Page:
Demonstrators attacked the US embassies in Yemen and Egypt yesterday in protest at a film they consider blasphemous to Islam, while US warships headed to Libya after the death of the US ambassador there in related violence earlier this week.
Hundreds of demonstrators broke through the main gate of the heavily fortified compound in eastern Sana’a, shouting: “We sacrifice ourselves for you, Messenger of God.”
Earlier they smashed windows of security offices outside the embassy and burned cars.
“We can see a fire inside the compound and security forces are firing in the air. The demonstrators are fleeing and then charging back,” one witness said.
A security source said at least 15 people were wounded, some by bullets. An embassy spokesman said its personnel were reported to be safe.
In Egypt, protesters hurled stones at a police cordon around the US embassy in central Cairo after climbing into the embassy and tearing down the US flag. The state news agency said 13 people were injured in violence which erupted on Wednesday night after protests on Tuesday.
Gunmen staged a military-style assault on the US consulate and a safe house refuge in Benghazi, eastern Libya, on Tuesday. US Ambassador Christopher Stevens and three other Americans died in the assault, carried out with guns, mortars and grenades. Eight Libyans were injured.
US President Barack Obama vowed to “bring to justice” those responsible and the US military moved two navy destroyers toward the Libyan coast, in what a US official said was a move to give the administration flexibility for any future action against Libyan targets.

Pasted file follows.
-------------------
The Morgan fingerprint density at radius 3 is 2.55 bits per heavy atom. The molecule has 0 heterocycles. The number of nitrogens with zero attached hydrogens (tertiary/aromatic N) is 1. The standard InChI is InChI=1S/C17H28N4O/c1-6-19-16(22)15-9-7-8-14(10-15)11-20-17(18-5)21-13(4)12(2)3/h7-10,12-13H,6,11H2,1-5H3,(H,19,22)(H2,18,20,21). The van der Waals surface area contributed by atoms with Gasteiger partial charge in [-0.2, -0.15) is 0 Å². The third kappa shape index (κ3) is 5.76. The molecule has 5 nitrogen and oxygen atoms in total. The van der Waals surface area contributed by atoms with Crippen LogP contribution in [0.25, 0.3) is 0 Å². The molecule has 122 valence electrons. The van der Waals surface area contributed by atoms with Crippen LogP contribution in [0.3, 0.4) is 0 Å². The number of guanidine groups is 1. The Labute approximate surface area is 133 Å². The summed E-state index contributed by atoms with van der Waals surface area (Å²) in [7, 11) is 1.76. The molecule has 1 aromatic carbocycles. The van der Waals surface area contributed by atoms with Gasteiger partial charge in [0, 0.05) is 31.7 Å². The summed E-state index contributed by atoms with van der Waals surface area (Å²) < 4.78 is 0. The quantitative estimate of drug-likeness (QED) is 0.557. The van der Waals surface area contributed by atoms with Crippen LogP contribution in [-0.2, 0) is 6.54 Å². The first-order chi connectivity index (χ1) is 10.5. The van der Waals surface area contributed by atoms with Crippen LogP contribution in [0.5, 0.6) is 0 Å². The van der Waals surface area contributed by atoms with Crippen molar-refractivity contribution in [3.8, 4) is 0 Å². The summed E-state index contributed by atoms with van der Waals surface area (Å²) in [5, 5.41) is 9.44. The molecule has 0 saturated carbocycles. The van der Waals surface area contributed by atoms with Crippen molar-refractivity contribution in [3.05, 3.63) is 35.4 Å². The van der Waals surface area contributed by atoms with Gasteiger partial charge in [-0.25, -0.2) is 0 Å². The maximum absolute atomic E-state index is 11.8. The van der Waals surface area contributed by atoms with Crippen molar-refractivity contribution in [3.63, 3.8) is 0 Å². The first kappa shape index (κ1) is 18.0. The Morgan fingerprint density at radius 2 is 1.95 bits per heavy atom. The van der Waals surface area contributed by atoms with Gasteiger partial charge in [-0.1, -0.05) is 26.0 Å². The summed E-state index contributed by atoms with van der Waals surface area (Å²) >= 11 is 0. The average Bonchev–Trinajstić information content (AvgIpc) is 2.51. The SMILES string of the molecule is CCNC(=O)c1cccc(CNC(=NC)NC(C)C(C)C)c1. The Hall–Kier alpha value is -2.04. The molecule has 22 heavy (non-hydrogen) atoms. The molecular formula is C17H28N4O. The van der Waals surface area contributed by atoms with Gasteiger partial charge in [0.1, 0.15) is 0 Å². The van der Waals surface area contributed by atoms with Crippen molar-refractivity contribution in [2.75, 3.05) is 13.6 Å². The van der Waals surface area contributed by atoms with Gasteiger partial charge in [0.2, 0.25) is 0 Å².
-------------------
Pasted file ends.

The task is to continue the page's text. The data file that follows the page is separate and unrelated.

Obama said security was being increased at US diplomatic posts around the globe and yesterday the US consulate in Berlin, Germany, was partially evacuated after an employee fell ill after opening a suspicious envelope.
About 1,000 Islamists tried to march on the US embassy in Dhaka, Bangladesh, after protests earlier in the week outside US missions in Tunisia, Sudan and Morocco.
The US military dispatched a Marine Corps anti-terrorist team to boost security in Libya, whose former leader Muammar Qaddafi was ousted in a US-backed uprising last year.
The attack, which US officials said may have been planned in advance, came on the 11th anniversary of al-Qaeda’s attacks on the US on Sept. 11, 2001.
The attackers were part of a mob blaming the US for a film they said insulted the Prophet Mohammed. Clips of the Innocence of Muslims had been circulating on the Internet for weeks before the protests erupted.
The clips show an amateurish production portraying the Prophet Mohammed as a womanizer, a homosexual and a child abuser. For many Muslims, any depiction of Mohammed is blasphemous.
Among the assailants, Libyans identified units of a heavily armed local Islamist group, Ansar al-Sharia, which sympathizes with al-Qaeda and derides Libya’s US-backed bid for democracy.
Former militant commander Noman Benotman, now president of Britain’s Quilliam think tank, said Western officials were investigating a possible link with a paramilitary training camp about 160km south of the eastern Libyan town of Darnah.
US officials said there were suggestions members of al-Qaeda’s north Africa-based affiliate may have been involved.
Yemen, a key US ally, is home to al-Qaeda in the Arabian Peninsula, viewed by Washington as the most dangerous branch of the militant network established by Osama bin Laden.